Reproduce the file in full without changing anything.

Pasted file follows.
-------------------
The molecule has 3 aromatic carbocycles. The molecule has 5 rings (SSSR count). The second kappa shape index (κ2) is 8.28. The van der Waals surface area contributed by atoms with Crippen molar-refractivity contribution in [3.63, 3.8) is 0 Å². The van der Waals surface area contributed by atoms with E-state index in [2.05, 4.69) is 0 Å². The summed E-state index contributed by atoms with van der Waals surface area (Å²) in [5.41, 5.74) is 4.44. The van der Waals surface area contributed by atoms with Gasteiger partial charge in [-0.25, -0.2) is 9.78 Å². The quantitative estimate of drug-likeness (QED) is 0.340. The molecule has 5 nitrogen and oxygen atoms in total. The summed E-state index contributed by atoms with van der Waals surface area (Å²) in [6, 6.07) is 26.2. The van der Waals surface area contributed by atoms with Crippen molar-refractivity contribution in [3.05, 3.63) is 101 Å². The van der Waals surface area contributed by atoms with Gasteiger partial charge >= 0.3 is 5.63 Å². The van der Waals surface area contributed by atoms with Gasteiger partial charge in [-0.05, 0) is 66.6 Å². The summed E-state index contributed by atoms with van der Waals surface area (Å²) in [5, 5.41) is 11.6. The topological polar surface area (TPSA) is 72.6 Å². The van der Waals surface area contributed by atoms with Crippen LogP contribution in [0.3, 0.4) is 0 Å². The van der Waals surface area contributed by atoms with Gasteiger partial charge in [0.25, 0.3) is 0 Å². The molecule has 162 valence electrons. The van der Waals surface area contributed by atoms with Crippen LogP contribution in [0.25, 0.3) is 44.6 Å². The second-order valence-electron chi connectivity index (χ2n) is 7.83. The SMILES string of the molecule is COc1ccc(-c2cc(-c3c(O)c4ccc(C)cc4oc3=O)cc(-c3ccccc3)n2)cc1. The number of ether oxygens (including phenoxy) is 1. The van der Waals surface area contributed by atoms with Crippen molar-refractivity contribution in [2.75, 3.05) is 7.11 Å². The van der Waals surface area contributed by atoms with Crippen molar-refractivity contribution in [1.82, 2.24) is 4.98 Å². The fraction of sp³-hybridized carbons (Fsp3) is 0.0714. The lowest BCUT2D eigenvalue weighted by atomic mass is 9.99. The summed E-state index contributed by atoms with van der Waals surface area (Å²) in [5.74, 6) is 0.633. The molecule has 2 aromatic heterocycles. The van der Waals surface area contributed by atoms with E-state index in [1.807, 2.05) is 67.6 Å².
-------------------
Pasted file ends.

The molecule has 3 aromatic carbocycles. The molecule has 5 rings (SSSR count). The second kappa shape index (κ2) is 8.28. The van der Waals surface area contributed by atoms with Crippen molar-refractivity contribution in [3.63, 3.8) is 0 Å². The van der Waals surface area contributed by atoms with E-state index in [2.05, 4.69) is 0 Å². The summed E-state index contributed by atoms with van der Waals surface area (Å²) in [5.41, 5.74) is 4.44. The van der Waals surface area contributed by atoms with Gasteiger partial charge in [-0.25, -0.2) is 9.78 Å². The quantitative estimate of drug-likeness (QED) is 0.340. The molecule has 5 nitrogen and oxygen atoms in total. The summed E-state index contributed by atoms with van der Waals surface area (Å²) in [6, 6.07) is 26.2. The van der Waals surface area contributed by atoms with Crippen molar-refractivity contribution in [3.05, 3.63) is 101 Å². The van der Waals surface area contributed by atoms with Gasteiger partial charge >= 0.3 is 5.63 Å². The van der Waals surface area contributed by atoms with Gasteiger partial charge in [-0.05, 0) is 66.6 Å². The summed E-state index contributed by atoms with van der Waals surface area (Å²) in [5, 5.41) is 11.6. The topological polar surface area (TPSA) is 72.6 Å². The van der Waals surface area contributed by atoms with Crippen LogP contribution in [0.3, 0.4) is 0 Å². The van der Waals surface area contributed by atoms with Gasteiger partial charge in [0.25, 0.3) is 0 Å². The molecule has 162 valence electrons. The van der Waals surface area contributed by atoms with Crippen LogP contribution in [0.25, 0.3) is 44.6 Å². The second-order valence-electron chi connectivity index (χ2n) is 7.83. The SMILES string of the molecule is COc1ccc(-c2cc(-c3c(O)c4ccc(C)cc4oc3=O)cc(-c3ccccc3)n2)cc1. The number of ether oxygens (including phenoxy) is 1. The van der Waals surface area contributed by atoms with Crippen molar-refractivity contribution in [2.75, 3.05) is 7.11 Å². The van der Waals surface area contributed by atoms with Crippen molar-refractivity contribution in [1.82, 2.24) is 4.98 Å². The fraction of sp³-hybridized carbons (Fsp3) is 0.0714. The lowest BCUT2D eigenvalue weighted by atomic mass is 9.99. The summed E-state index contributed by atoms with van der Waals surface area (Å²) in [5.74, 6) is 0.633. The molecule has 2 aromatic heterocycles. The van der Waals surface area contributed by atoms with E-state index in [1.807, 2.05) is 67.6 Å².